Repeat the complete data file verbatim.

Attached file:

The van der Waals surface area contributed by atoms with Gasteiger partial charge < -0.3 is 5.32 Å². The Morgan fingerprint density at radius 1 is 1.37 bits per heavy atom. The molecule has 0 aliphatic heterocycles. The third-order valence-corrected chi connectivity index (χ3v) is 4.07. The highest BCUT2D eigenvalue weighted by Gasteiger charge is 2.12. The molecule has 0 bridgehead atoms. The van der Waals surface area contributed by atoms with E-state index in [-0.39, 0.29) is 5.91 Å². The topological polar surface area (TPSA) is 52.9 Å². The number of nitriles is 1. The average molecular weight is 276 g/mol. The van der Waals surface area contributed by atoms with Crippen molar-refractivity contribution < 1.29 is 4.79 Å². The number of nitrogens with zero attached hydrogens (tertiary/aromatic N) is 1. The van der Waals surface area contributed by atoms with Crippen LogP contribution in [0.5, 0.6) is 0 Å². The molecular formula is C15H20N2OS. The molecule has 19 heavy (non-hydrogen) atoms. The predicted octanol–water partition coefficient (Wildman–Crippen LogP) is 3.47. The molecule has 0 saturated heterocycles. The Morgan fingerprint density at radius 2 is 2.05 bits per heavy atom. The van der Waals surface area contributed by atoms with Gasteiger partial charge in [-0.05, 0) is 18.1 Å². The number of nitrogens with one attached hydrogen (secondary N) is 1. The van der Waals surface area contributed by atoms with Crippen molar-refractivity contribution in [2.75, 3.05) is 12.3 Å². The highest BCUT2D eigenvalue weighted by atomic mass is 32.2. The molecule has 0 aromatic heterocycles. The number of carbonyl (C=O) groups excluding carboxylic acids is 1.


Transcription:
The van der Waals surface area contributed by atoms with Gasteiger partial charge < -0.3 is 5.32 Å². The Morgan fingerprint density at radius 1 is 1.37 bits per heavy atom. The molecule has 0 aliphatic heterocycles. The third-order valence-corrected chi connectivity index (χ3v) is 4.07. The highest BCUT2D eigenvalue weighted by Gasteiger charge is 2.12. The molecule has 0 bridgehead atoms. The van der Waals surface area contributed by atoms with E-state index in [-0.39, 0.29) is 5.91 Å². The topological polar surface area (TPSA) is 52.9 Å². The number of nitriles is 1. The average molecular weight is 276 g/mol. The van der Waals surface area contributed by atoms with Crippen molar-refractivity contribution < 1.29 is 4.79 Å². The number of nitrogens with zero attached hydrogens (tertiary/aromatic N) is 1. The van der Waals surface area contributed by atoms with Crippen LogP contribution in [0.5, 0.6) is 0 Å². The molecular formula is C15H20N2OS. The molecule has 19 heavy (non-hydrogen) atoms. The predicted octanol–water partition coefficient (Wildman–Crippen LogP) is 3.47. The molecule has 0 saturated heterocycles. The Morgan fingerprint density at radius 2 is 2.05 bits per heavy atom. The van der Waals surface area contributed by atoms with Gasteiger partial charge in [-0.05, 0) is 18.1 Å². The number of nitrogens with one attached hydrogen (secondary N) is 1. The van der Waals surface area contributed by atoms with Crippen molar-refractivity contribution in [2.75, 3.05) is 12.3 Å². The highest BCUT2D eigenvalue weighted by atomic mass is 32.2. The molecule has 0 aromatic heterocycles. The number of carbonyl (C=O) groups excluding carboxylic acids is 1.